"If the child is showing comorbidities like diabetes and hypertension, has reached puberty and achieved certain growth milestones then surgery can be an option." says Dr. Bhatia, who operated on 10 children last year.
Obesity prompts more cases of bariatric surgeries.
"By 2020 we will become the diabetic capital of the world. Its alarming." says Dr. Parveen Bhatia, Chairman of iMAS at Sir Ganga Ram Hospital. Bhatia now performs over 25 bariatric surgeries every month at the hospital.
Priyanka Gandhi Vadra underwent a surgery of the gall bladder at Sir Ganga Ram hospital...surgery was conducted by a team of doctors at the hospital's Institute of Minimal Access, Metabolic & Bariatric Surgery which included Dr Parveen Bhatia.
Robots used to clip woman’s stomach in life-saving surgery.
"For four days, we kept thinking if surgery could be conducted on her..The challenges were many — she had a very heavy liver with limited working space, was critically ill and there were anaesthesia-related complications, too..The surgery was conduct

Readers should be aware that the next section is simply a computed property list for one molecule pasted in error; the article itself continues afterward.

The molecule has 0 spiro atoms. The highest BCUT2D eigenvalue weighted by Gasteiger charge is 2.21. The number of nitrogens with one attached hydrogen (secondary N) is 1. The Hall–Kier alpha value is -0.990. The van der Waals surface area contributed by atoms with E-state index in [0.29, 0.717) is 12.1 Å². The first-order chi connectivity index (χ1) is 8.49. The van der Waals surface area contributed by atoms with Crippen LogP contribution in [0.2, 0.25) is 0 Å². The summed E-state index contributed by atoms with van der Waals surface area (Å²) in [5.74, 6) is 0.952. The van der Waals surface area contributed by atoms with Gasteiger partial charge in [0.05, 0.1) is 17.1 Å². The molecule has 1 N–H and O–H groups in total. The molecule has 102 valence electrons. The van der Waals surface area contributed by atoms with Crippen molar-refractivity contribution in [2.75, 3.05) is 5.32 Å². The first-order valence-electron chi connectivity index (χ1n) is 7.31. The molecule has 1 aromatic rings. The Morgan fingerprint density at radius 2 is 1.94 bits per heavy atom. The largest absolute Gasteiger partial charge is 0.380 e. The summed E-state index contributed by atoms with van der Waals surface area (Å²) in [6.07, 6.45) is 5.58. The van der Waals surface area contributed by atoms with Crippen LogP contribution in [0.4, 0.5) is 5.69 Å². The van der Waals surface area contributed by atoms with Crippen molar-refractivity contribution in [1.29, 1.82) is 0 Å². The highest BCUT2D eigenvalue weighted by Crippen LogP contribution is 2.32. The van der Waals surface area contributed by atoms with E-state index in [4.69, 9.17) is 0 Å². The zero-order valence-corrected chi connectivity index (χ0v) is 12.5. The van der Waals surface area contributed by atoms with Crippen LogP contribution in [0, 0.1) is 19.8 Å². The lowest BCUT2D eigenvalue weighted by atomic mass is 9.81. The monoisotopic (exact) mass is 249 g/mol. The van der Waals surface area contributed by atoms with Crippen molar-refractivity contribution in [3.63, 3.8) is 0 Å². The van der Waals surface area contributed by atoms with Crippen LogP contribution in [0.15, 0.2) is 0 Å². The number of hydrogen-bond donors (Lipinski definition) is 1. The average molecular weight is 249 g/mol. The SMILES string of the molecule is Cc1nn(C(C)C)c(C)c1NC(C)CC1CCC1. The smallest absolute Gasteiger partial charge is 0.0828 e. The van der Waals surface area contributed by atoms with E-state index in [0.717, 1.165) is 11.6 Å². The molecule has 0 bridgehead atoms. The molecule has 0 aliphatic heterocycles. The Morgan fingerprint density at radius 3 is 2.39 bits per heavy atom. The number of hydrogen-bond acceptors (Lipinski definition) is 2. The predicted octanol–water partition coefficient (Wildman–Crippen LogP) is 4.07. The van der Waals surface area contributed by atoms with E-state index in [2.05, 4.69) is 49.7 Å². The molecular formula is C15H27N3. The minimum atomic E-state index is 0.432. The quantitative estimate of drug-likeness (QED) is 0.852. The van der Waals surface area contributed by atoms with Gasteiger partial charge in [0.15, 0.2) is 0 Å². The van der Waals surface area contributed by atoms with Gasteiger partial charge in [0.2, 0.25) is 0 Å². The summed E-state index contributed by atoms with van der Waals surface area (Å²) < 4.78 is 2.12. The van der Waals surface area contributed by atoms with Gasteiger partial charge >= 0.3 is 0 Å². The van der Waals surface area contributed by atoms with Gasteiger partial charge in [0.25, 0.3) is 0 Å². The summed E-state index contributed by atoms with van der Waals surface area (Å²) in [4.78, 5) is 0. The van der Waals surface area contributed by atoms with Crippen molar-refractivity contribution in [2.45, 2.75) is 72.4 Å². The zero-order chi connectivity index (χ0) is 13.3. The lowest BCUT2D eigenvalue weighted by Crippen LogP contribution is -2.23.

A live kitchen event was organised by Bhatia Global Hospital
Bhatia Global Hospital & Endosurgery Institute organised a first-of-its-kind ’Live Kitchen’ event as part of the hospital’s ’Global Bariatric Health & Wellness’ Programme on August 25, 2012. The hospital being a Obesity Centre holds Global Bariatric
iMAS performs highest number of robotic surgeries in India.
Institute of Minimal Access, Metabolic and Bariatric Surgery (iMAS) at Sir Ganga Ram Hospital achieves a feat with performing highest number of Robotic Surgeries in India. With an average of 25 robotic surgeries per month iMAS with a 10 member surgeo
Robotic surgery has made it possible for the doctors to access the inaccessible with 3D.
Dr Parveen Bhatia, chairman of iMAS, said, 'Over the years we have been performing bariatric surgery with excellent results, however robotics has given a new di
On average, he does twelve flawless keyhole surgeries daily. More often than not, he reaches home well past midnight. Yet this nocturnal surgeon’s wee hour’s activity, swimming and brisk walking, has known no break so far. Instead of being keyed up,